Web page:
Nearly every teacher uses projects as some point to reinforce a lesson or give students an opportunity to demonstrate what they have learned. While projects can be valuable classroom tools, they do have some disadvantages. Projects work well as assessment tools, but not every student will benefit from every project assigned. Many other disadvantages can be remedied, though, so projects will increase comprehension and overall student learning.
Teachers Can Measure Learning
Most districts require that teachers have objectives in their lesson plans. These objectives state exactly what students should be learning in a unit. A way to accurately measure whether students did learn the material and what the teacher deems important for that unit is to assess students. Projects are a way teachers can easily assess students. Paper-and-pencil tests are restrictive, yet projects usually allow students to be creative with sharing their learning. For instance, students might create a poster board that demonstrates their knowledge of mammals, or they could create a classroom presentation about the benefits of following the Food Pyramid Guidelines. A project shows a teacher that students have met the lesson's objective, and she can share that information with her administrator.
Projects Allow Collaboration
Many projects allow students to work together to show what they have learned. Because students work on many solo activities throughout the day, giving them a time to collaborate will likely be a welcome change of pace. According to Cathy Middlecamp of the Wisconsin Center for Education Research, collaboration allows students to complete more work in a shorter amount of time. Plus, if students are confused about a concept, it is likely that their partners will help explain concepts to them, which facilitates a deeper understanding.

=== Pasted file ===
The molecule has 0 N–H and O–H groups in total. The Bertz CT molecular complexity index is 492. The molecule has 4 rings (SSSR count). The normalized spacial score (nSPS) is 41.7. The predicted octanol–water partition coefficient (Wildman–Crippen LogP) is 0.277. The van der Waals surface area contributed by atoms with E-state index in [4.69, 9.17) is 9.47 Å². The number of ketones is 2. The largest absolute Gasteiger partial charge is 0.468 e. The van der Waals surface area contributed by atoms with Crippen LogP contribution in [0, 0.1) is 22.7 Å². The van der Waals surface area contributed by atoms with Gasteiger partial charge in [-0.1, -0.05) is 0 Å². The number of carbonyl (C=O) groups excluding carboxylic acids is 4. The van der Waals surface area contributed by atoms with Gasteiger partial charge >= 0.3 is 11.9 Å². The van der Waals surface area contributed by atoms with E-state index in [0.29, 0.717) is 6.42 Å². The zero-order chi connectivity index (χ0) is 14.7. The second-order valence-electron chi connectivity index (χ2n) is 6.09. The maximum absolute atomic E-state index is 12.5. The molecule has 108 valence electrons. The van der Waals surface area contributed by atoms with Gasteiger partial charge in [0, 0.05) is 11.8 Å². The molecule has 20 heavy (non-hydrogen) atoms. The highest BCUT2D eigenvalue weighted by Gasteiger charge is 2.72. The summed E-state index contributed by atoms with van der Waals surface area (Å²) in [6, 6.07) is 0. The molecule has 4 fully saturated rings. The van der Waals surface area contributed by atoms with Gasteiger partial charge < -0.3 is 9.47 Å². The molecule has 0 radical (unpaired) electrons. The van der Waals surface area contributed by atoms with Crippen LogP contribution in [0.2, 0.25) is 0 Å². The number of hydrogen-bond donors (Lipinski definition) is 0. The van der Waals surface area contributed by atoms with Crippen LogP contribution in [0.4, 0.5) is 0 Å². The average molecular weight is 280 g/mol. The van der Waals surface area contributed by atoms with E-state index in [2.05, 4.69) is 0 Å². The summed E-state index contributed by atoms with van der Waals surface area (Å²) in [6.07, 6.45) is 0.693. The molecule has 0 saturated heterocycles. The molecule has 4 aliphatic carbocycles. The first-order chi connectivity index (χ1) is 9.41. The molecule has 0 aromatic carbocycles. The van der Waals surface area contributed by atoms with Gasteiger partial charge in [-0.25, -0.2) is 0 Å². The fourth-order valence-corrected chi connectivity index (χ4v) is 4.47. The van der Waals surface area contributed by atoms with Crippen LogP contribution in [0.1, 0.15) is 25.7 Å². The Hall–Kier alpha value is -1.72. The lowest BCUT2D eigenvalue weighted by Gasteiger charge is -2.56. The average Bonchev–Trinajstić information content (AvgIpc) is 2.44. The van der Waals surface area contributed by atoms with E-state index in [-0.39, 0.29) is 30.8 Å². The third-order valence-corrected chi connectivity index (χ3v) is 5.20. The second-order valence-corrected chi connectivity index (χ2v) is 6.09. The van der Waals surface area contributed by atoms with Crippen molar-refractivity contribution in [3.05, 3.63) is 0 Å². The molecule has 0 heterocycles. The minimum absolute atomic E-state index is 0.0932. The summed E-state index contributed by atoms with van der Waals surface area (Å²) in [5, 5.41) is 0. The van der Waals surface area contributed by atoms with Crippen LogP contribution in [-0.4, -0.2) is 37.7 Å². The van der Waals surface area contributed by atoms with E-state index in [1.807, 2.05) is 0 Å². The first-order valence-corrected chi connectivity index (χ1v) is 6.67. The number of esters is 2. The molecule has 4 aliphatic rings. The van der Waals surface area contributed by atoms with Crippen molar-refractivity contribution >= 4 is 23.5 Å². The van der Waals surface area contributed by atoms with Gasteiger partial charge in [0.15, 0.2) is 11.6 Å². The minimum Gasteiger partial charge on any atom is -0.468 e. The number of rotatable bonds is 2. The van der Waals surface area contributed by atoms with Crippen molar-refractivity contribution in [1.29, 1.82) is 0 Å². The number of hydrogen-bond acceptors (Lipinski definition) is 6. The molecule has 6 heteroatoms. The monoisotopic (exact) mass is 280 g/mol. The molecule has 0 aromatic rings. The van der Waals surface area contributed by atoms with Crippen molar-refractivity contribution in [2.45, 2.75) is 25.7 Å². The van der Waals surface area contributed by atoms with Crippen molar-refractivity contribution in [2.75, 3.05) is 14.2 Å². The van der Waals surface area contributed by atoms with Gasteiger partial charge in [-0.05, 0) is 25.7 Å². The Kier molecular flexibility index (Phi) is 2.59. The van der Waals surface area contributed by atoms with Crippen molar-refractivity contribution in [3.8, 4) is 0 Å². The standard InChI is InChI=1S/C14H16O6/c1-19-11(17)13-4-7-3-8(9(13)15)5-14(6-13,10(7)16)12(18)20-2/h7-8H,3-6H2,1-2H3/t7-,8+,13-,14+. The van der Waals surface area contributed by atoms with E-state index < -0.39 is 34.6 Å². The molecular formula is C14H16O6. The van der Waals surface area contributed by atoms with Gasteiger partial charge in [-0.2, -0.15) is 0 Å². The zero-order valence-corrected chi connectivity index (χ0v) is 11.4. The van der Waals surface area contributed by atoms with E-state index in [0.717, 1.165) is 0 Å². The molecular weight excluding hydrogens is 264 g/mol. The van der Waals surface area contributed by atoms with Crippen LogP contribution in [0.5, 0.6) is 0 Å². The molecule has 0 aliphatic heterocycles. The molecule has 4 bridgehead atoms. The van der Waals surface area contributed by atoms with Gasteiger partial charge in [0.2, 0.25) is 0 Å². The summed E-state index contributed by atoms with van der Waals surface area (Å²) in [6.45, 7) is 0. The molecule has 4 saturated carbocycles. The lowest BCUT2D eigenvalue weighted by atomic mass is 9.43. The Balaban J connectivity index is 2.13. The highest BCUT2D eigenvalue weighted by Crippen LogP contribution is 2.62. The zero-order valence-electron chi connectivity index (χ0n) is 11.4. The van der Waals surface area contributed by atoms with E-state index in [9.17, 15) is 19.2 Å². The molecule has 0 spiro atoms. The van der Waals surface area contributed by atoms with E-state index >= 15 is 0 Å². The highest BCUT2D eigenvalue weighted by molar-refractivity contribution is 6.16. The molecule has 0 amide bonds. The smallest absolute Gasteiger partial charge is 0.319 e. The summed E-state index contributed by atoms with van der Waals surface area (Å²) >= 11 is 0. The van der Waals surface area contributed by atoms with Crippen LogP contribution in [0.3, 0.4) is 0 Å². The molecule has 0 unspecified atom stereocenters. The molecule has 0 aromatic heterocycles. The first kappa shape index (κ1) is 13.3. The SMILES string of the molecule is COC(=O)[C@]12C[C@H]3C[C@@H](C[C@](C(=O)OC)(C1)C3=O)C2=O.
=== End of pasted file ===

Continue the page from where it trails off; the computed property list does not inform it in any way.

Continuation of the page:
Not Every Student Works
The problem with having students collaborate, though, is that students who really do not know much about the topic might not participate as much. Oftentimes, higher-achieving students feel like they are carrying the weight of an assignment when they work together. To fix this, Spencer Kagan, author of "Cooperative Learning," suggests holding every student accountable by giving everyone a specific role in the project. For instance, one student can be in charge of recording information, while another can be the primary presenter of information to the class.
Projects Don't Respect Differences
While projects do help get students away from traditional paper-and-pencil tests, they still might not reach every learning style or intelligence level. For instance, if the bulk of your projects are presentations, your more-introverted learners might find these difficult. Their grades could suffer. Instead, plan a variety of projects, or even let students choose what kind of project they'll do, Diane Heacox, author of "Differentiating Instruction in the Regular Classroom," suggests. For instance, students could choose from a presentation, a research paper or even a skit that demonstrates what they have learned.
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